Ultrasound during pregnancy is used to monitor various aspects of development. In fact, one of the most exciting developments in modern obstetrics is the use of high-frequency sound waves to produce ‘pictures’ of thewithin the uterus. This method was pioneered by the British obstetrician, Professor Ian Donald, and is based on the principle that when high-frequency sound waves strike a solid object, the waves can be picked up by a suitable receiver and converted into pictorial form.
The history of ultrasound is interesting because it was first applied to the detection of submarines, by surface warships, during World War I. The modern diagnostic ultrasound machine is a development of these earlier uses, so, not for the first time, a wartime invention has been put to peaceful use.
THE USE OF ULTRASOUND IN VERY EARLY PREGNANCY
An ultrasound picture of the developing embryo can be obtained by about five to six weeks after the last menstrual period. By eight weeks, a clearly defined fetal echo can be shown on the ultrasound screen. Ultrasound is most often used in cases of threatened abortion in early pregnancy to determine if the embryo is continuing to grow and develop. It can also be used at this stage in pregnancy if there is reason to think that the baby may be abnormal.
ULTRASOUND EXAMINATION AFTER THE FIRST TWELVE WEEKS
Ultrasound examination is becoming more and more widely used and it seems likely that, in future, all pregnant women will have at least one ultrasound examination during the course of a pregnancy. At present, ultrasound examination is used in the following conditions.
The ultrasound picture of twins is characteristic and a diagnosis can be made very early. In most cases twins will not be suspected before sixteen to twenty weeks, even later in some cases, and an ultrasound scan, at this time, will quickly establish the diagnosis. Triplets, quads and even quins can also be diagnosed.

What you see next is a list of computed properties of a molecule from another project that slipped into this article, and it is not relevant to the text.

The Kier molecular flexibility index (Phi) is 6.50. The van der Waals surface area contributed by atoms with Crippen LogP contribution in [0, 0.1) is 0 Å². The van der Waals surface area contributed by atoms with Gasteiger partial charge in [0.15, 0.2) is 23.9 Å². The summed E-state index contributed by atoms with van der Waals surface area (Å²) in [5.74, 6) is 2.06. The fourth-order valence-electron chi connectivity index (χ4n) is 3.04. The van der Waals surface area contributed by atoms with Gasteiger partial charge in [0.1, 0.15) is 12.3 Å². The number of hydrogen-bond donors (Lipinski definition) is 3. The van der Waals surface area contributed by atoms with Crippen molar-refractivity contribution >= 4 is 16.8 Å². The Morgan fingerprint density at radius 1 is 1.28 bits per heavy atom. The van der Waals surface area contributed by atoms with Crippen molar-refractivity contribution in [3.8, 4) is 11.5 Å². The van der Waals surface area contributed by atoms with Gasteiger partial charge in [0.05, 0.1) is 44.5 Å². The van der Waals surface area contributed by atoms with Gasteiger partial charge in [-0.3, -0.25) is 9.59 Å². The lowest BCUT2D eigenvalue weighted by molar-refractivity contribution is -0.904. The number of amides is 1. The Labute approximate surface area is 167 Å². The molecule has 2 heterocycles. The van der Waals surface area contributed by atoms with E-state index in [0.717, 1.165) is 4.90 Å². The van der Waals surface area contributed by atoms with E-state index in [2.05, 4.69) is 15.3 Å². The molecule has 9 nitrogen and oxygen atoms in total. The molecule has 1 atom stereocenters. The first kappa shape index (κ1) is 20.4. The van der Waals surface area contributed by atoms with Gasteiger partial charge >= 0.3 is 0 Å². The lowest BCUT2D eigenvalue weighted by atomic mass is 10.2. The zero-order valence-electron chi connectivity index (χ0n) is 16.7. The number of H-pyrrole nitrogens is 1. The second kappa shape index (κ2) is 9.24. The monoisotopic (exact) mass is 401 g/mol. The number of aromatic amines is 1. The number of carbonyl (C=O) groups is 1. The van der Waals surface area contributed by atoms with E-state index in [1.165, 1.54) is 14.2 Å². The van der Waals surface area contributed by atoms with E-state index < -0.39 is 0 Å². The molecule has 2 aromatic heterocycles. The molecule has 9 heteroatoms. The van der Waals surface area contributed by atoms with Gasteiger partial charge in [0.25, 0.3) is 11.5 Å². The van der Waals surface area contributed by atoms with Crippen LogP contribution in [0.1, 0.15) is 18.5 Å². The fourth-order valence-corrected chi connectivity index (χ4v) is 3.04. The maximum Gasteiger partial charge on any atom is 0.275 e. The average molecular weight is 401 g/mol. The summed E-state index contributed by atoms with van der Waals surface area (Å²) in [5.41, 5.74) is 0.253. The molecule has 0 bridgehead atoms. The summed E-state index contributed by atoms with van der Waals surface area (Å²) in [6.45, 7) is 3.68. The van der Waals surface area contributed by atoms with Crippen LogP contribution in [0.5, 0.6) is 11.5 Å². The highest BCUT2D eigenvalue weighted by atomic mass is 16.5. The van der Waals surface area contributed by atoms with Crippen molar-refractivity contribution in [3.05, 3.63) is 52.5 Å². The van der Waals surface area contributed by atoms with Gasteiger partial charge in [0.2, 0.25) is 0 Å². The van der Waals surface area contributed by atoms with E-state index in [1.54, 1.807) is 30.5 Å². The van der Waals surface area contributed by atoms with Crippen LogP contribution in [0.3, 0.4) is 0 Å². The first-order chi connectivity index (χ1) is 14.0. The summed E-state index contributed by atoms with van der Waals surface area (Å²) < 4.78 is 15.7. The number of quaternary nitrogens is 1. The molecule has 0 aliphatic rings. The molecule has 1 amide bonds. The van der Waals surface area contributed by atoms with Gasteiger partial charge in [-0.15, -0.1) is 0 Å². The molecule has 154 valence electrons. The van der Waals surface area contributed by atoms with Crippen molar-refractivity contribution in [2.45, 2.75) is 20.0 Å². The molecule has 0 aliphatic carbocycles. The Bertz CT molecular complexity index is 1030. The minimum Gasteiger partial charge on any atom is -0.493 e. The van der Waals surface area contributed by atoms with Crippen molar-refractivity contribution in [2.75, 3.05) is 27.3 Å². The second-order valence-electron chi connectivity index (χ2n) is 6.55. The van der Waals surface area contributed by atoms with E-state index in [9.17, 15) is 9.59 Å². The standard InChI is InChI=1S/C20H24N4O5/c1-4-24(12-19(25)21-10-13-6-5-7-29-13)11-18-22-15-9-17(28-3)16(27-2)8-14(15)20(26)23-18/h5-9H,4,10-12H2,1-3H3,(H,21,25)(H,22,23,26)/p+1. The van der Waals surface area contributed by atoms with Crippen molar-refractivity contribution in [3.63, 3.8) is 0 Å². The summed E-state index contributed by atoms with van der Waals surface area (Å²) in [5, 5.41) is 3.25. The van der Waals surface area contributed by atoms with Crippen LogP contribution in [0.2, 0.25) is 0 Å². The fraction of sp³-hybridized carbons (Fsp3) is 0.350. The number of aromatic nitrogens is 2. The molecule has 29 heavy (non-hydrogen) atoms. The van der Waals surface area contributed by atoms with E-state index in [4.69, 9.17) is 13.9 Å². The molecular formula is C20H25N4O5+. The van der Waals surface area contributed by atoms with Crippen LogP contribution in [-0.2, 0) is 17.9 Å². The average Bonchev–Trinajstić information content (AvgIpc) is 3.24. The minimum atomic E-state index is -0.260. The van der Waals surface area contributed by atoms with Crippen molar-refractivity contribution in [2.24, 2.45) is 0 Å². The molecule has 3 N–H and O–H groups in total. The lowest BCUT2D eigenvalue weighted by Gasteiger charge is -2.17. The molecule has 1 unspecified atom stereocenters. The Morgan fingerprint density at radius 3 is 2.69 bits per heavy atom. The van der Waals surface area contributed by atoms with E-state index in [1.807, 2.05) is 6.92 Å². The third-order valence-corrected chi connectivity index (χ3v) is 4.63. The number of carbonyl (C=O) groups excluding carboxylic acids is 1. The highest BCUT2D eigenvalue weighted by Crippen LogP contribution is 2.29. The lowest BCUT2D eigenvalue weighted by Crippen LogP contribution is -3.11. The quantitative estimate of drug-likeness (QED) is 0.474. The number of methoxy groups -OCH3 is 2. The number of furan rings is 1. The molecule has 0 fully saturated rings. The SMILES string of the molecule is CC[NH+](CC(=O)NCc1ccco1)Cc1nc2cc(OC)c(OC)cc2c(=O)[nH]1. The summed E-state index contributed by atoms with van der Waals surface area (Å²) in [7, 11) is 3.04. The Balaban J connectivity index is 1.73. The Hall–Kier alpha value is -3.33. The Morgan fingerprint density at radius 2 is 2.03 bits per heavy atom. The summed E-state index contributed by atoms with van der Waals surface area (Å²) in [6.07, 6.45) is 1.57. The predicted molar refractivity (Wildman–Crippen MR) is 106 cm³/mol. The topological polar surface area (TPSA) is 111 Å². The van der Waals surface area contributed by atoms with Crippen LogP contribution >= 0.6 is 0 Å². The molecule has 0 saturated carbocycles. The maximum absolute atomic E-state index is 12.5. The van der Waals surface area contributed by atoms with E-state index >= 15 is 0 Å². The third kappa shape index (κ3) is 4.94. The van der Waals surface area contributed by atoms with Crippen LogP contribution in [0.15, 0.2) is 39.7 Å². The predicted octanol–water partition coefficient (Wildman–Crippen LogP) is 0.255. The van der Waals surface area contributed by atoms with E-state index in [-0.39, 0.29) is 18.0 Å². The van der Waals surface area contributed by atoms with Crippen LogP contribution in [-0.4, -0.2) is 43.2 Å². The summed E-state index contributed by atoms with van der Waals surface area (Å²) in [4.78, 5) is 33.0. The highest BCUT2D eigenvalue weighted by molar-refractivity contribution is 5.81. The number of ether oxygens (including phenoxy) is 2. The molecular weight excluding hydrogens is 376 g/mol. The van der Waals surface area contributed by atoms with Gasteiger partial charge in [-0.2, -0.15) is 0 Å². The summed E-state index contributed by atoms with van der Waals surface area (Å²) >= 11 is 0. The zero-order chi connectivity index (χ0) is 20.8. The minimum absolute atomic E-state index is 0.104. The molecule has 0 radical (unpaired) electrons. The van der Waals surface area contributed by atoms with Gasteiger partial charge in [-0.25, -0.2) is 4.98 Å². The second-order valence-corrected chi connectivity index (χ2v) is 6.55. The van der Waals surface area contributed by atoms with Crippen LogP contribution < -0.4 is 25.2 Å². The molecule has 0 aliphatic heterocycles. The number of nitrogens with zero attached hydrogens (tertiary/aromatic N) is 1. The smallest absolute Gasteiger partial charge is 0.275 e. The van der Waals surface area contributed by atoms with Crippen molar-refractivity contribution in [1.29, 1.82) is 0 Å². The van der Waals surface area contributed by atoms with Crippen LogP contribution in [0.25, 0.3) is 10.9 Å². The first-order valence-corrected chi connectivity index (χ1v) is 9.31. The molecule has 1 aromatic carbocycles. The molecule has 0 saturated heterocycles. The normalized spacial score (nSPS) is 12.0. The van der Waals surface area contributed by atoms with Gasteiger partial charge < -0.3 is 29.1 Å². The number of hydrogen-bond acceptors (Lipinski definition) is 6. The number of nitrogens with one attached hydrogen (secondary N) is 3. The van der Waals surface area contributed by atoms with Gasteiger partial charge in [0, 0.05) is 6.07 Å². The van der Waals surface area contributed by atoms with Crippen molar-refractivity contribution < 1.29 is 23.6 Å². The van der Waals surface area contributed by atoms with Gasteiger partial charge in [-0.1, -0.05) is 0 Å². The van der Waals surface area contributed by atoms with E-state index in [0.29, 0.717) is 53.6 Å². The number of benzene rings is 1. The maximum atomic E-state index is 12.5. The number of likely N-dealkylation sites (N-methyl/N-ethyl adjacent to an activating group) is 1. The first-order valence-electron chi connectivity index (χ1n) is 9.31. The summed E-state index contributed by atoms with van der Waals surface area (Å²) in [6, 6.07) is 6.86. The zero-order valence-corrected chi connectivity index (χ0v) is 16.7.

When a woman is unsure of the date of her last menstrual period, or has irregular periods, it is difficult to estimate when the baby is due. In this event, an ultrasound scan will measure the diameter of the fetal head and will give a good indication of the maturity of the fetus and hence the expected date of delivery.
This examination is most accurate when done at about twenty-eight to thirty weeks. The measurement of the length of the fetus, crown-rump length, may also be used, as may the circumference of the fetal chest, to give an indication of the likely birthday.
Successive ultrasound scans, at weekly intervals during the last ten weeks of pregnancy, to measure the fetal head diameter give a useful indication of how well the fetus is growing. Slow growth suggests that the fetus is not receiving all the oxygen and nourishment that it should from the placenta.
This situation sometimes calls for early delivery of the fetus to avoid the risk of a more severe lack of oxygen as the pregnancy progresses. A baby that is smaller than it should be is said to be ‘small for dates’. Ultrasound scans are frequently used to detect the ‘small for dates’ situation and to measure subsequent fetal growth as the pregnancy progresses.
An ultrasound scan shows clearly which way round the fetus is and enables a breech presentation to be diagnosed.
The Position of the Placenta
The placenta is usually placed in the upper part of the uterus where it will not interfere with the fetus as it passes down through the cervix in labor. If the placenta is placed low down in the uterus, it may obstruct the passage of the fetus and, becoming separated, cause vaginal bleeding. This is the condition known as placenta praevia. It can be detected by an ultrasound scan which will demonstrate clearly where the placenta is placed in the uterus.
Major fetal abnormalities, especially those involving the head, too large a head-hydrocephalus, or failure of development of the upper part of the head – anencephalous and spine – spina bifida, can be detected by ultrasound scans. If the diagnosis is made sufficiently early in pregnancy, the pregnant woman can be offered a termination. Other abnormalities can be diagnosed by amniocentesis or fetoscopy.